Well worth reading if you do not have knowledge
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Jane Irish Nelson
Aug 04, 2017 rated it really liked it
Shelves: historical, mystery
The festival of the Great Dionysia is about to begin, but one of the plays has been hit with a series of mishaps. So much so that the actors believe the theater is haunted. Pericles asks Nico to investigate, so even though he does not believe in ghosts, he has the High Priest of Dionysos and his own wife Diotima perform an exorcism. But then one of the actors is murdered, and Nico and Diotima must not only search for the killer, but also determine why he was killed. Excellent mystery, with a fas ...more
Sasha
Jan 14, 2018 rated it really liked it
Death Ex Machina kept me intrigued. It was so simple to follow through, and offered plenty of options to try and solve the mystery in my own mind, which is always entertaining to attempt while away from the book. Gary Corby delivered exactly what a mystery novel should, and in the end, even provided a bit of a history lesson on the Greek and their terms, which I truly appreciated. My only complaint is the lack of depth in many of the characters, but I will still be reading the other installments ...more
Sylvia Dugan
Aug 16, 2018 rated it liked it
I enjoy the historical details of ancient Greece that the the author includes in his stories. I like the two main characters of Nico and Diotima as well as the minor ones that keep appearing in the series.

This was an interesting story centered on the world of theater in Athens, but I felt it moved a bit too slowly to get to the resolution of the mystery. Nonetheless, I look forward to the next bokk in The Athenian Mysteries series.
Tara Calaby
This was a fun read and more humorous than I generally expect crime fiction to be. I struggled a bit at first with the simplicity of Corby's writing style, but was eventually drawn in by the plot. The cast is a real who's who of ancient Athens, which would be grating in a more serious book but works okay here. I did, however, dislike the meta jokes that are only amusing in a modern context, as I found that they took me right out of the book.
Luke Cullen
Aug 22, 2018 rated it it was amazing
I love these books. The plots are a bit like Scooby doo mysteries but the real joy of these books are the little details and locations from Ancient Athens.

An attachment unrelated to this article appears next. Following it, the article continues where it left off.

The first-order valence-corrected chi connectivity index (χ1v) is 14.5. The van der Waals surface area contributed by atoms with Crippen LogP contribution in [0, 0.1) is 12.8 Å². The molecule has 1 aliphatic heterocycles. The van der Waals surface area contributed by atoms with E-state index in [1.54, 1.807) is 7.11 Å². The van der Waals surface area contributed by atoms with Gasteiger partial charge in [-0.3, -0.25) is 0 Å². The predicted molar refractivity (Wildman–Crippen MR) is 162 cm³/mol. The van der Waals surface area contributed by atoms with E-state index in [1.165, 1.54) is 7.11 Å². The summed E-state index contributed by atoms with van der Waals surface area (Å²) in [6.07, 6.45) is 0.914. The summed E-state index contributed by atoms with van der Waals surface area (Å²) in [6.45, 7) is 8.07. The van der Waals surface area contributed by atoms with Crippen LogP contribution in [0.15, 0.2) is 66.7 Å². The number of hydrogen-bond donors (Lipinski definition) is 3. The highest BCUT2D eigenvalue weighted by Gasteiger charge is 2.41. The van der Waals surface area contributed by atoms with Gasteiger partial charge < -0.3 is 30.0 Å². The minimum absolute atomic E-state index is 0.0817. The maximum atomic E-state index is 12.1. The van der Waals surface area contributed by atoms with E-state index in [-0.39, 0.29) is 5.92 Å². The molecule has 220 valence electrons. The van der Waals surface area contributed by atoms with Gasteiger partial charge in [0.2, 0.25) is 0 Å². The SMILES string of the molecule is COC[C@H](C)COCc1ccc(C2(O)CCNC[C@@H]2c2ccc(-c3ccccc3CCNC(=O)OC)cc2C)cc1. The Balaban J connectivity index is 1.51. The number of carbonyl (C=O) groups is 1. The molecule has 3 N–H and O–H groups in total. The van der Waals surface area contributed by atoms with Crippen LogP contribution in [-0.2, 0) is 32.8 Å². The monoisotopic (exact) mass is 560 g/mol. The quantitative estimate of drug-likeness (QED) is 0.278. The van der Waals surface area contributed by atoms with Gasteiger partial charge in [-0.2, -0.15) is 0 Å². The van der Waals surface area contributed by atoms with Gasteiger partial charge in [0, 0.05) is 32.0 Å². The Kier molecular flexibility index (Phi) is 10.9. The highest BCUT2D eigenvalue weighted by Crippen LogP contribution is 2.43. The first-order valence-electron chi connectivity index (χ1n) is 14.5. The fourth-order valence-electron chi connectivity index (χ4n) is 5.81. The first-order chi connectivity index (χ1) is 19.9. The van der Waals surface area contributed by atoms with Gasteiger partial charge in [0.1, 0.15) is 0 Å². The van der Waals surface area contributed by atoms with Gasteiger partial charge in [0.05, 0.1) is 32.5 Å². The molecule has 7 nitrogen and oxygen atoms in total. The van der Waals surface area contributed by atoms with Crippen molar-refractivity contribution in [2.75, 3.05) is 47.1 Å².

It also helps that Nico and Diotima have retained their ‘funness’ since the start of the series. I find the main characters of series, particularly historical fiction series, can become quite annoying over time but that hasn’t occur yet.
Robert
Jul 25, 2018 rated it really liked it
Excellent. Can't wait for the next one.
Chelsea Langston
Sep 02, 2017 rated it it was amazing
what can I say? Ive read the first 4 books, and they always keep me wanting more. everytime I end one book I'm excited to see where the next book will take them on the next adventure.
Mary K.
Nov 12, 2017 rated it it was ok
Now that the main characters are married, the tension I so enjoyed is gone. But still enjoyed learning about ancient Athens, just not as much as the prior books in the series.
Suzanne
Sep 20, 2018 rated it liked it
I am thoroughly enjoying the glimpse into Greek history while trying to sort through the mystery.
Victoria
Mar 30, 2018 rated it liked it
3.5***
An interesting fictional glimpse into historic Athens.
Cathy Cole
Feb 09, 2015 rated it really liked it
I can always count on Gary Corby to make me feel right at home in ancient Athens. This time Greek drama played an integral part in the story, and it was fascinating to learn the important role it played in the ancient world.

With the start of the Great Dionysia looming on the horizon, all those concerned come up with an ingenious way to buy time for the investigation. (Would that we could do the same today!) Corby's mystery is an absorbing one because the first thing Nicolaos has to do is find o